Happy Friday everyone and sweet mother of good God what a week it has been. Society Diary’s not entirely certain, but it’s pretty sure that Boris Johnson suggested building an actual bridge between England and France this morning. That’s the kind of hare-brained, zany and/or completely moronic scheme that’s going to see post-Brexit Britain through. Don’t even get The Sun started about the Bye-EU tapestry.
This week in charity sector satire, a veritable smorgasbord of delectable titbits: an MP is under fire for trying to claim £50 hospice donation back on expenses, the RSPCA has only gone and punned, and the Daily Mail is after the National Trust.
Once more unto the breach, dear friends!
There are few things more sacred to good, honest, God-fearing, Tory-voting, Monarchy-loving, upstanding members of British society than the cherished memory of Sir Winston Churchill. “Without him we’d all be sprechen ze Deutsche right now and eating boiled sausages and cabbage in lederhosen,” yer da almost definitely says, down the pub, with his mate, just before/after seeing The Darkest Hour at the local cinema. “Old Winnie didn’t roll over, like the Frogs – those cheese eating surrender monkeys”.
Interestingly this particular demographic (white, male, over 50, probably a football fan) and the sort of thinking represented above seems to also directly correlate with people who read the Daily Mail. So one can only imagine how upset yer da was yesterday when he opened his copy of the Daily Mail to find that THE NATIONAL TRUST IS ATTACKING WINSTON CHURCHILL BECAUSE HE DIDN’T WANT WOMEN TO HAVE THE VOTE.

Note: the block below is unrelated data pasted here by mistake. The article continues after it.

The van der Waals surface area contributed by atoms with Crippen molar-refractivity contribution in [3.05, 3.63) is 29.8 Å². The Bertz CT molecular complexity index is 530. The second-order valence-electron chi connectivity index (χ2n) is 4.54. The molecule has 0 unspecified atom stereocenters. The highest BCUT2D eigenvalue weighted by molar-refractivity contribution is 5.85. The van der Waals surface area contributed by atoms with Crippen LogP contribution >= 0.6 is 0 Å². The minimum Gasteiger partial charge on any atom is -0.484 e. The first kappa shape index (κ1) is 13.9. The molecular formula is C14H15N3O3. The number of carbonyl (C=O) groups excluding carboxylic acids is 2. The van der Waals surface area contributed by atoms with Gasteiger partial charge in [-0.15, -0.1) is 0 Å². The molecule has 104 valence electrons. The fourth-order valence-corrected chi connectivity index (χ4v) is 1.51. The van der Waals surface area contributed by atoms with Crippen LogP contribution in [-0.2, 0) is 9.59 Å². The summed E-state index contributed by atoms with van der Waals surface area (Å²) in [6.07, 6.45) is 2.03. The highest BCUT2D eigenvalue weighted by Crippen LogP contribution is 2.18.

Now, before we dive head-long into this latest flare up, let’s first look at the Mail’s long and illustrious love-hate relationship with the National Trust. Late last year, the Mail went into fits of hysterical rage because the Trust had set up an installation at one of its homes commemorating the memories of men executed in the past for the then ‘crime’ of being homosexual.
Even more gloriously though was what Society Diary likes to remember as ‘Easter-egg-hunt-gate’. When the Daily Mail went full Dacre because the National Trust had apparently removed the word ‘Easter’ from its events celebrating Easter, most notably its Easter egg hunt. All this despite the fact the Trust resolutely and repeatedly had in fact used the word Easter. The Mail went so far with that one, even Prime Minister Theresa May had to take a break from selling arms to the repressive Saudi Arabian regime to condemn the Trust on television. What a time it was to be alive.
Anyway this time around a man called Harry Mount has taken up the Daily Mail cudgels against the National Trust.
His column begins: “What has groping got to do with Britain’s most magnificent stately homes?” and goes on, in much the same vein, for an amazingly long time.
It’s got all of the Daily Mail’s touchstone culture war phrases; describing the National Trust as an organisation “obsessed with turning our heritage into an excuse for achingly PC campaigns”, noting it has attracted “widespread criticism for its gay rights season” despite the fact that the only people criticising the Trust for that was the Daily Mail, and describing an exhibition at Churchill’s former home Chartwell as a “hatchet job” which proves “the Trust has no qualms about belittling its benefactors”.